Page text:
As many regular readers of our blog know, one thing that interests several of us here at C3 is audience measurement. There are a variety of debates about audience measurement; a couple of us are quite invested in our own individual projects at looking at how just measuring quantity of views--impressions--is severely lacking in understanding the qualitative relationships people have with that content. But we also often cover a problem that Louise Story examines in today's New York Times: discrepancies in counting.
Story is looking particularly at Web views. She points out that various services have drastically different numbers for page views on sites, which makes standardizing Web advertising rates problematic. And it's hard to tell at this point if the industry wants to search to find the numbers that best reflect reality or somehow get all the systems closer to one another to have a metric to do business off of, whether or not the measurement is accurate. That is, after all, the consensus that has been agreed to for the Nielsen television ratings by many, that we need a number to do business on, and the consensus of that number is more important than its accuracy.
The article points out all the groups that may lead to these discrepancies, including minorities, college students, and those using the Internet in the workplace (which, experience tells me, is not an insignificant number). They point out that this is especially the case for news sites and other places that people may visit frequently if they work at a computer.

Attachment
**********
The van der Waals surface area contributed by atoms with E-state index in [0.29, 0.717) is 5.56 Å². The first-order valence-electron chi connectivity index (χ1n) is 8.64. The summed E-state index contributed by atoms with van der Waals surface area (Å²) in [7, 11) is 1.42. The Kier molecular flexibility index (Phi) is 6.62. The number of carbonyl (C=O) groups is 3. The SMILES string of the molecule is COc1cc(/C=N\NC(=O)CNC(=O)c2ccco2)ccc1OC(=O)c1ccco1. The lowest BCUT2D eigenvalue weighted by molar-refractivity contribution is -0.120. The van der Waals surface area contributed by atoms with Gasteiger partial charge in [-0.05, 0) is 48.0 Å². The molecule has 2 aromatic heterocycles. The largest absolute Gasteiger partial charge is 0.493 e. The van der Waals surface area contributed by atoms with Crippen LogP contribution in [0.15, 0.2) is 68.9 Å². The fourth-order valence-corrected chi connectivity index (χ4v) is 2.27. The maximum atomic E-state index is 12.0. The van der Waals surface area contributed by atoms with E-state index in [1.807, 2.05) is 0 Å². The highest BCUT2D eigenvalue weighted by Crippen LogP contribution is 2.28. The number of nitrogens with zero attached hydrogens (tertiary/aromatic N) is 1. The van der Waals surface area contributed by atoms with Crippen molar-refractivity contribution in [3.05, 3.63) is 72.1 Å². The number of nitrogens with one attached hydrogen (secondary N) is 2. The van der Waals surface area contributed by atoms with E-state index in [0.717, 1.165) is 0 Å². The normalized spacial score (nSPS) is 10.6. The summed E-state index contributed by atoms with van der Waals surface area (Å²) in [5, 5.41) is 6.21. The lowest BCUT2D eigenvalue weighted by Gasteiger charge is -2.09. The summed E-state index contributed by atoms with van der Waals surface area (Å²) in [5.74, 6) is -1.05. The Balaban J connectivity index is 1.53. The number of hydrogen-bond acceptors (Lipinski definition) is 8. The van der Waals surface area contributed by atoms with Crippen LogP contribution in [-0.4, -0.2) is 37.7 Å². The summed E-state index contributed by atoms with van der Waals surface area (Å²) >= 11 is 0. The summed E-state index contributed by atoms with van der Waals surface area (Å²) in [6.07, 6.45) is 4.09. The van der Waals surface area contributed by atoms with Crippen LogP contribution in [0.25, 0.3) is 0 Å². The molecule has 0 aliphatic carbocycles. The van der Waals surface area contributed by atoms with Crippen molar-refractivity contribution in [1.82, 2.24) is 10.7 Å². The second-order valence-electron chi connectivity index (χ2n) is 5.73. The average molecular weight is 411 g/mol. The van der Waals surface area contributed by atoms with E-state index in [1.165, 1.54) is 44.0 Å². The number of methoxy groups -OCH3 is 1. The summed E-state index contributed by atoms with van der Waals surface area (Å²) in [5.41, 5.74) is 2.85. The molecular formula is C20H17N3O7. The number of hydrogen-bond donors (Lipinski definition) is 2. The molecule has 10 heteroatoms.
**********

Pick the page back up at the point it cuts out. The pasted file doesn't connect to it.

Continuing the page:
See several of our recent posts about audience measurement here. The problems that we've written about so many times before, such as the difficulty in trying to measure Web viewing with any single metric, is even more problematic when you take into account the fact that we can't even agree on how to count page views.
I know I have experienced that here with the C3 site, in playing around with tools like Google Analytics. I often have people who I know have visited our site and who respond to me with things they have found, or write comments in the comment section, but who do not appear when I looked at a geographic breakdown of where viewers are coming from. There are major questions about how international audiences are and should be counted and whether raw numbers or panel numbers are more valuable from the perspective of monetization.
That doesn't even begin to take into account questions of how to measure engagement online.
I often say that the danger in numbers is that quantitative data is often even more subjective than contextualized qualitative data, yet Western thought automatically prioritizes numbers as somehow more scientific and objective, in ways that can be detrimental to truly understanding a phenomenon.
The single most important question to address moving forward is how much we prioritize an accurate ratings system compared to a consensus ratings system. After all, one is much easier to reach than the other. 100 percent accuracy is impossible, since we can argue endlessly about the weight given to page views, versus time spent on a page, versus more active engagement with content and ads, and so on. But how close can we get to the myth of complete transparency in pageviews online? As always, we'll continue to follow and analyze these issues here at the Consortium.